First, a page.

3

I have a VC++ project which uses Lua 5.2 for scripting.
I am trying to implement MySQL compatibility into this project.
I do not own this project, so I would prefer to change as little source code as possible, if any at all.
I have downloaded and unzipped the files from this extension into the same base directory as the executable... and in my Main.lua file, I have added the line require('DBI') as stated to do so on this wiki page.

But when I run the application and execute the script, I get:

LUA Fail:
C:\Path\To\bin\DBI.lua:3: attempt to call global 'module' (a nil value)

After some light reading, I found out that the module function was depreciated in Lua 5.2...
But this extension, as well as other MySQL extensions, require the use of the module function.

So what is a workaround for this issue?

2

You may need to compile your Lua instance with LUA_COMPAT_MODULE; according to the source code: "LUA_COMPAT_MODULE controls compatibility with previous module functions 'module' (Lua) and 'luaL_register' (C)".

This won't be enough though as the module itself is written with Lua 5.1 API in mind. You can either try to find its Lua 5.2 version or use something like Peter Cawley's TwoFace that "allows a Lua 5.2 program to load most 5.1 C libraries without the need for any recompilation".

  • Adding that precompiler flag seemed to do the trick, but I still faced too many problems which led to program crashes. Using TwoFace made no difference, so I eventually just bit the bullet and decided to add MySQL C++ Connector references and functions directly to the source code. If anyone knows of a better way and has been able to get the LuaDBI (or similar) MySQL extension to work with an application that utilizes Lua 5.2, please let me know! – RectangleEquals May 31 '13 at 7:07
1

I used this as a quick and dirty way to get most of my scripting setup working with 5.2. I didn't use module myself but have the likes of luasocket, copas etc in my stack. I doubt this helps in your specific case but may be of some use more generally.

Essentially I replicated the C version of module in lua using the debug library to set the function environment. Not pretty but hey.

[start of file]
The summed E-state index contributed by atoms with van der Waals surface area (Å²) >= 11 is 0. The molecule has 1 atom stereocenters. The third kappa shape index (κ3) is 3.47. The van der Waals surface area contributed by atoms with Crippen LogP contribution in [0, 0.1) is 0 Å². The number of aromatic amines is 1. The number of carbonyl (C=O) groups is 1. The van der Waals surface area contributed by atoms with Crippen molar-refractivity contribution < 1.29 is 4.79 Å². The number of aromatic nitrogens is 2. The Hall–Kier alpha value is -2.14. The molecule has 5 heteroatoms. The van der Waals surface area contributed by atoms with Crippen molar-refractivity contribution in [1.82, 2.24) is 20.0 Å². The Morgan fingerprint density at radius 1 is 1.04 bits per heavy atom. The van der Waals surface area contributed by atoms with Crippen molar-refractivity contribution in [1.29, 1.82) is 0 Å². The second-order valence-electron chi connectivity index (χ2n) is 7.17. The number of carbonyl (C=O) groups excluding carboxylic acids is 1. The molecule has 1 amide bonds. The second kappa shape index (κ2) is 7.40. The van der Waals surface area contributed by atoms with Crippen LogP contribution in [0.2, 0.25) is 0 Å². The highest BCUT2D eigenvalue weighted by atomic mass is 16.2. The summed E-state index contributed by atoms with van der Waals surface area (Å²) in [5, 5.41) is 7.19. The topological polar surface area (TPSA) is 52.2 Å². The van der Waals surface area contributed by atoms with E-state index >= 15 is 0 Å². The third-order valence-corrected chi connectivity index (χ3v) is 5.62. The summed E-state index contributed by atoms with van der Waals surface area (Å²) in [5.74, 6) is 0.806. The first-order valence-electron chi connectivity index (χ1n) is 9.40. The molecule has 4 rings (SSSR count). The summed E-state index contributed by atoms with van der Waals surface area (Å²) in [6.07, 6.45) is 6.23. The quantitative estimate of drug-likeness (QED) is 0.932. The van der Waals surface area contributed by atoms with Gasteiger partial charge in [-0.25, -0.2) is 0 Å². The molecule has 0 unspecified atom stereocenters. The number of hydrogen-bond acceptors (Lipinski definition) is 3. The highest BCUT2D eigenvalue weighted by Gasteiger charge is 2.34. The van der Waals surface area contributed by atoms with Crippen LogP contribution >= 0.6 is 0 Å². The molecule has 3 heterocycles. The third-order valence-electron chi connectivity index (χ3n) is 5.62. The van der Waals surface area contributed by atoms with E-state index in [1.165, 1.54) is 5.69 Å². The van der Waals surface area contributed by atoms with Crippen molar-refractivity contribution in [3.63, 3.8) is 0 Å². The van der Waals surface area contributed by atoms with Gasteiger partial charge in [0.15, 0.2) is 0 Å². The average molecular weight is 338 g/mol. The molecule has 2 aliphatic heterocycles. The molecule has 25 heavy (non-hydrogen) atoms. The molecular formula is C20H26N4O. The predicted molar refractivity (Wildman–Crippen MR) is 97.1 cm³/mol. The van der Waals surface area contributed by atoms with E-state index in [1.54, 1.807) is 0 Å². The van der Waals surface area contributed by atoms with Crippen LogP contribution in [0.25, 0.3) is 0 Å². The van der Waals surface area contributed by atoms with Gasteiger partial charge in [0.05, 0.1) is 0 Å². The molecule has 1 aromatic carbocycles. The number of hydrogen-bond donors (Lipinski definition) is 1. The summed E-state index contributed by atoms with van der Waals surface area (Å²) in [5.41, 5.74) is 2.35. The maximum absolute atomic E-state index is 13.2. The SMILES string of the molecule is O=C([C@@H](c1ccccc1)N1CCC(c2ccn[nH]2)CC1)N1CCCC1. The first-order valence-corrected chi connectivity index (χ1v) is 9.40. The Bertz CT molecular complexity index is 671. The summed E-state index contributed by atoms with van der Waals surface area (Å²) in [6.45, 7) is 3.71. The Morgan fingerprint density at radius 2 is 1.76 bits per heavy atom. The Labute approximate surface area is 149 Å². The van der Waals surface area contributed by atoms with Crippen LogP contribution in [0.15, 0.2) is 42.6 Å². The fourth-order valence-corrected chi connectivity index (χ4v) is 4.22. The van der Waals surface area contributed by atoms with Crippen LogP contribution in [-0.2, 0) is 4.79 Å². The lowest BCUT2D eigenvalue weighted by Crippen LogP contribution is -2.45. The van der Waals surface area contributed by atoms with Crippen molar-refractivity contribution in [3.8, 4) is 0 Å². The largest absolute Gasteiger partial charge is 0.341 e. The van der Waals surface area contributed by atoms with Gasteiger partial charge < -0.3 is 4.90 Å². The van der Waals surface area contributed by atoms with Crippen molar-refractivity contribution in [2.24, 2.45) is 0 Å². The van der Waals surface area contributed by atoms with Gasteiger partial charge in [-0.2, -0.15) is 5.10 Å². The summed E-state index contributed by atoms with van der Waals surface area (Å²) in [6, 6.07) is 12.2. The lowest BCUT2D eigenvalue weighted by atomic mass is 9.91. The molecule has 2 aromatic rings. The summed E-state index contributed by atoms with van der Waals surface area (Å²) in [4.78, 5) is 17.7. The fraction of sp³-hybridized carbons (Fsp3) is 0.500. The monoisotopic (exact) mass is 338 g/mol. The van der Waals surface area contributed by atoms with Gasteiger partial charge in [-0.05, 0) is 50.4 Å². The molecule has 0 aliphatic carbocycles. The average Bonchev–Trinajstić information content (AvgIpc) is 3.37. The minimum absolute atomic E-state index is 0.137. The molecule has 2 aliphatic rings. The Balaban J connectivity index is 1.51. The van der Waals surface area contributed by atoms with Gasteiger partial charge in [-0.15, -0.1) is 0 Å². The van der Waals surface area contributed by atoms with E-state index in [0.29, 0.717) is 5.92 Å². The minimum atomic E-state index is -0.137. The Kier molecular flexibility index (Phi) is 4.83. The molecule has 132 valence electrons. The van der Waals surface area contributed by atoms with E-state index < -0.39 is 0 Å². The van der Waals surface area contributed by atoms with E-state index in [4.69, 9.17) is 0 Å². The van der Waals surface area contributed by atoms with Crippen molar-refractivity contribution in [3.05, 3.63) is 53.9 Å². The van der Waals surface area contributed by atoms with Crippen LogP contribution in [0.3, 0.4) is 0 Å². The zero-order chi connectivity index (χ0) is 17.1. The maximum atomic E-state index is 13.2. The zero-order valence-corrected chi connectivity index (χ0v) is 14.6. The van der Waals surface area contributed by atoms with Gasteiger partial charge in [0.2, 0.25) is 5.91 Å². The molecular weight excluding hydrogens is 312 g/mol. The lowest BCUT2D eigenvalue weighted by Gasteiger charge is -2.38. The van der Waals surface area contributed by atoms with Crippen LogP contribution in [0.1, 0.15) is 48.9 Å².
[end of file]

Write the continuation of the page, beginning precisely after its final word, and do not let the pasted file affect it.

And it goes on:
if not module then
    function module(modname,...)
        local function findtable(tbl,fname)
            for key in string.gmatch(fname,"([%w_]+)") do
                if key and key~="" then
                    local val = rawget(tbl,key)
                    if not val then
                        local field = {}
                        tbl[key]=field
                        tbl = field
                    elseif type(val)~="table" then
                        return nil
                    else
                        tbl = val
                    end
                end
            end
            return tbl
        end

        assert(type(modname)=="string")
        local value,modul = package.loaded[modname]
        if type(value)~="table" then
            modul = findtable(_G,modname)
            assert(modul,"name conflict for module '"..modname.."'" )
            package.loaded[modname] = modul
        else
            modul = value
        end

        local name = modul._NAME
        if not name then
            modul._M = modul
            modul._NAME = modname
            modul._PACKAGE = string.match(modname,"([%w%._]*)%.[%w_]*$")
        end
        local func = debug.getinfo(2,"f").func
        debug.setupvalue(func,1,modul)
        for _,f in ipairs{...} do f(modul) end
    end

    function package.seeall(modul)
        setmetatable(modul,{__index=_G})
    end
end

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